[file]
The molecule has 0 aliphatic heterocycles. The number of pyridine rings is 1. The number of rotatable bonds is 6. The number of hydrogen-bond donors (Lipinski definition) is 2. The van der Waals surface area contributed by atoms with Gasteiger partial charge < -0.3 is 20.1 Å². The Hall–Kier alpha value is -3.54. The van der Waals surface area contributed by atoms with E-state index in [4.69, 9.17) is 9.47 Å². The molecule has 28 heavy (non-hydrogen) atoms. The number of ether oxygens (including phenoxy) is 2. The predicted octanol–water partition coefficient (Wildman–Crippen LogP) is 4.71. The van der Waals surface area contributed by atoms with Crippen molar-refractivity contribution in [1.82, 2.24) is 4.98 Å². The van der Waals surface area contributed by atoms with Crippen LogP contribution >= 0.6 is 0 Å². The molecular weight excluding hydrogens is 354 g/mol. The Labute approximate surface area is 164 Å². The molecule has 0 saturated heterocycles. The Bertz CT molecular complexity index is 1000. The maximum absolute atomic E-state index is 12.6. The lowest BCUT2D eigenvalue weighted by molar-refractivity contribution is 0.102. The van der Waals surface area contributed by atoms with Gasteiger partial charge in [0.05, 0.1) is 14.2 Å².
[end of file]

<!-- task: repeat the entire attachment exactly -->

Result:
The molecule has 0 aliphatic heterocycles. The number of pyridine rings is 1. The number of rotatable bonds is 6. The number of hydrogen-bond donors (Lipinski definition) is 2. The van der Waals surface area contributed by atoms with Gasteiger partial charge < -0.3 is 20.1 Å². The Hall–Kier alpha value is -3.54. The van der Waals surface area contributed by atoms with E-state index in [4.69, 9.17) is 9.47 Å². The molecule has 28 heavy (non-hydrogen) atoms. The number of ether oxygens (including phenoxy) is 2. The predicted octanol–water partition coefficient (Wildman–Crippen LogP) is 4.71. The van der Waals surface area contributed by atoms with Crippen molar-refractivity contribution in [1.82, 2.24) is 4.98 Å². The van der Waals surface area contributed by atoms with Crippen LogP contribution >= 0.6 is 0 Å². The molecular weight excluding hydrogens is 354 g/mol. The Labute approximate surface area is 164 Å². The molecule has 0 saturated heterocycles. The Bertz CT molecular complexity index is 1000. The maximum absolute atomic E-state index is 12.6. The lowest BCUT2D eigenvalue weighted by molar-refractivity contribution is 0.102. The van der Waals surface area contributed by atoms with Gasteiger partial charge in [0.05, 0.1) is 14.2 Å².